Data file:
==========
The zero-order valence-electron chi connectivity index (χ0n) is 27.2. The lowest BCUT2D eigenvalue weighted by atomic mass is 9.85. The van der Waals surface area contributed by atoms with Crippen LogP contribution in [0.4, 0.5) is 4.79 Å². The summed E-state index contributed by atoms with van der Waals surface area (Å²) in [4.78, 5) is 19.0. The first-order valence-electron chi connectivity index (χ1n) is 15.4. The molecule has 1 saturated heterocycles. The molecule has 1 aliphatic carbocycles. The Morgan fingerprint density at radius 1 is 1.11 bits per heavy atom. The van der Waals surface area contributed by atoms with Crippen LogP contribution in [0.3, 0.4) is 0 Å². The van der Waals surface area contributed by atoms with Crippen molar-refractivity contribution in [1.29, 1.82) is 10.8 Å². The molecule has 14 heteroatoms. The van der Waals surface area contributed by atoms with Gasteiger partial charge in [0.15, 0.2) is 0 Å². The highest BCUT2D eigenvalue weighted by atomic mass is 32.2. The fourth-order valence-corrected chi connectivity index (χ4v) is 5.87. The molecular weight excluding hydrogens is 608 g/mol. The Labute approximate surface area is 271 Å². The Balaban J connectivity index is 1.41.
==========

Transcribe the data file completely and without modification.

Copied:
The zero-order valence-electron chi connectivity index (χ0n) is 27.2. The lowest BCUT2D eigenvalue weighted by atomic mass is 9.85. The van der Waals surface area contributed by atoms with Crippen LogP contribution in [0.4, 0.5) is 4.79 Å². The summed E-state index contributed by atoms with van der Waals surface area (Å²) in [4.78, 5) is 19.0. The first-order valence-electron chi connectivity index (χ1n) is 15.4. The molecule has 1 saturated heterocycles. The molecule has 1 aliphatic carbocycles. The Morgan fingerprint density at radius 1 is 1.11 bits per heavy atom. The van der Waals surface area contributed by atoms with Crippen LogP contribution in [0.3, 0.4) is 0 Å². The van der Waals surface area contributed by atoms with Crippen molar-refractivity contribution in [1.29, 1.82) is 10.8 Å². The molecule has 14 heteroatoms. The van der Waals surface area contributed by atoms with Gasteiger partial charge in [0.15, 0.2) is 0 Å². The highest BCUT2D eigenvalue weighted by atomic mass is 32.2. The fourth-order valence-corrected chi connectivity index (χ4v) is 5.87. The molecular weight excluding hydrogens is 608 g/mol. The Labute approximate surface area is 271 Å². The Balaban J connectivity index is 1.41.